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A Personal Letter - A Review of AIRS - From A Friend

This is a reprint of a letter - a review, really - of AIRS that I received from a friend of mine, my old manager at Barnes & Noble, Sean Johnson ... a smart, literate man, a family man, a father to a daughter and a son - a New Englander who understands the idea of "ancient families making a living in harsh conditions" and the natural, elemental coastal (and small town political) forces that give life to and shape the story of AIRS.  



Damn George, this was a huge undertaking, huh? I guess I never understood the size and scope of AIRS until now that I'm holding it in my hand and listening to it again and again.


“When I was a boy I watched my father by the sea…”


I love this story! Obviously, this is Block Island. The Manisses, the ferry, the kite theme, windmills, old, ancient families making a living in harsh conditions. I love it all. And I get it all, too, especially the symbolism. Seagulls, stonewalls, wheelchair.  The Book of Airs and all the depth they entail from the rise of the dad's great kite opus from the flames of the windmill, to the indignity of dying on his son's single kid bed.  I love the concept too, the merging of well-established genres, a nod to the classic rock ALBUM where you get lost in the story of the whole thing rather than downloading a song here and there (and not even knowing who performed it).


It's like a book with a soundtrack. Liner notes on steroids. I read the story first and then listened to the music -- WOW! The music is awesome.  AIRS is clearly performed by seasoned musicians.   It has so many layers to it, a tour de force of instrumentation, and familiar sounds add detailed illustration to the story like the door opening, footsteps on an old floor.  Ballads.  Epic monster jams.  I was floating, then flying, always hungry for the next chapter of Owen's journey to freedom.  At first I tried to fit AIRS into my busy life, like I was trying to dip the tip of my toe into it like it was a cold dark salty pond rather than jumping full in cannonball-style.  But how lame on my part –JUMP, MAN, JUMP!  AIRS has to be taken as a whole from beginning to end, from the ferry to burning windmill to the kite rope flapping in the wind and disappearing into the sky. Epic, powerful stuff.


“Inverted flower folds sewn from the sails of either windmills or boats?”


The story.  It’s always about the story, right?  Everything comes down to the story, and I left AIRS really caring about Hannah and Owen, thinking about them like I knew them personally.  Owen has been away, both literally and figuratively, from his island homeland, and he returns basically from one prison to another prison.  He is stuck on the island to come to terms with his own demons, forced to face those things that he feels he has ruined.  Hannah believes it was her fate to lose her ability to walk and forgives Owen in the end, releasing that rope before he flies away to oblivion.  So, yeah, Owen gets out of prison but he is still chained by circumstances beyond his control:  drugs and alcohol, his family, the death of his father, fire.  But then the winds of change take him away forever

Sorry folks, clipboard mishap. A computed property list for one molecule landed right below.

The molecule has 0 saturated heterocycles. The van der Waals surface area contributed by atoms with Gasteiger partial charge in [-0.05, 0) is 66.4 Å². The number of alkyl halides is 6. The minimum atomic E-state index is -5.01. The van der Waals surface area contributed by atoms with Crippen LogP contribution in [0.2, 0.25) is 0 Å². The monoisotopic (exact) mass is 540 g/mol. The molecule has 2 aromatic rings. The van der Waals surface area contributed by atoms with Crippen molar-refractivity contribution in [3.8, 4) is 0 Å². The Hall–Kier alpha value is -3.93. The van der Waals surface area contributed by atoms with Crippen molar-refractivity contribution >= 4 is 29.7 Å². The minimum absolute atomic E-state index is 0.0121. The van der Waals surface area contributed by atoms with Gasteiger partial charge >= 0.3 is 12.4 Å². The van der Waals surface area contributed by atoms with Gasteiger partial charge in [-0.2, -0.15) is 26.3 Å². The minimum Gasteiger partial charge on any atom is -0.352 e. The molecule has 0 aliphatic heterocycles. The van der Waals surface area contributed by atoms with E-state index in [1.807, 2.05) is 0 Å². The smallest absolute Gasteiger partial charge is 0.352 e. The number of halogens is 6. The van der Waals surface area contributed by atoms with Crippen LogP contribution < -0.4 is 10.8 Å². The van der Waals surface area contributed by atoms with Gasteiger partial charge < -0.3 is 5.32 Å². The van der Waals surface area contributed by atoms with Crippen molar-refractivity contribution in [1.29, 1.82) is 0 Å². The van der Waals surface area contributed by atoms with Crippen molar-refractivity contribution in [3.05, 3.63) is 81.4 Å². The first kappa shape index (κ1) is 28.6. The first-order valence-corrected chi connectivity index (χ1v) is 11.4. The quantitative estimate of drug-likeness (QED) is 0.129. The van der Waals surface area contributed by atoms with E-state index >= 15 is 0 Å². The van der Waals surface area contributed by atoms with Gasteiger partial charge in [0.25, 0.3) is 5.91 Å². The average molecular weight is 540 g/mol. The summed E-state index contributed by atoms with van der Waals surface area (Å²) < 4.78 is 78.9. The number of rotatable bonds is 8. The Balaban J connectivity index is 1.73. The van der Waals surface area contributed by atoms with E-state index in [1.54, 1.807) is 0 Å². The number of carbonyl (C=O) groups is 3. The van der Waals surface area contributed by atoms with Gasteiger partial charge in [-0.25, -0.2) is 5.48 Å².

“Belle –it’s okay. Please let me go!” 


He breaks his burden, escapes his life.  Annabelle and Hannah help him do it – help him forgive himself, and then he’s gone, man, frozen in the stratosphere, drown at the bottom of the ocean.    


“Annabelle, don’t leave me inside with this refuse…”


I did, however, lose track of the other characters, and some characters I wanted to know more. The brother, his father, Hannah’s mother, Annabelle (what was the purpose of one arm?)  Rachel (did she set the fire?).  Who was Coleman Burke again?  I had to stop a few times and re-read stuff.  Can you go HUGE with the lyric book?  Really make it a small novel and flesh these guys out?  I could tell you have some "darlings" in there LOL!  (What writer doesn't, right?) To me, the story was really about Owen and Hannah.  Everyone else didn't have much effect on my point of view of airs.  I'd read about his dad and brother and nephew and bottles and kept thinking, but what about Hannah????  I also think Owen got off way too easy.  He needs the shit kicked out of him.  I’d think the entire island population would hate his friggin guts.  They’d force him off or kill him for what he did to Hannah and his own family, burn his windmill down as a mob or something.  Like everyone hates Owen, not just his brother and Burke.   Everyone would make fun of his kite obsession, spitting on him, leaving death notes, kicking him, throw rocks, hiss, parents shielding their kids from him as he walked down the street.  Everyone wants him dead and erased from their memories -except Hannah, because she’s the angel on earth to save him, and Annabelle, because we never have any choice in who we fall in love with.  All great stories are about redemption and forgiveness, right?  I guess I wanted deeper pain and greater redemption.  More! more! more!   I simply wanted more.  A deeper tragedy, a deeper hole for Owen to fly out of.    


The beautiful thing is no one holds Owen more accountable than himself—you’ve captured that brilliantly through the lyrics.  I love what you’ve created, how Owen finally finds freedom from his past. 


But whatever.  It’s great.  AIRS is great, George.  I love it and I hope that you and Steve find a grand audience for Owen and his sad story.  In the meantime I’ll listen and read, listen and read again, and watch that great kite float on layers of ancient air high above a forgotten island.  I can…almost… reach that rope… 


"Rope trailing disappears from all sights / Pulls at our hearts"


- Sean Johnson - Manager, RI Book Company


Thank you, Sean!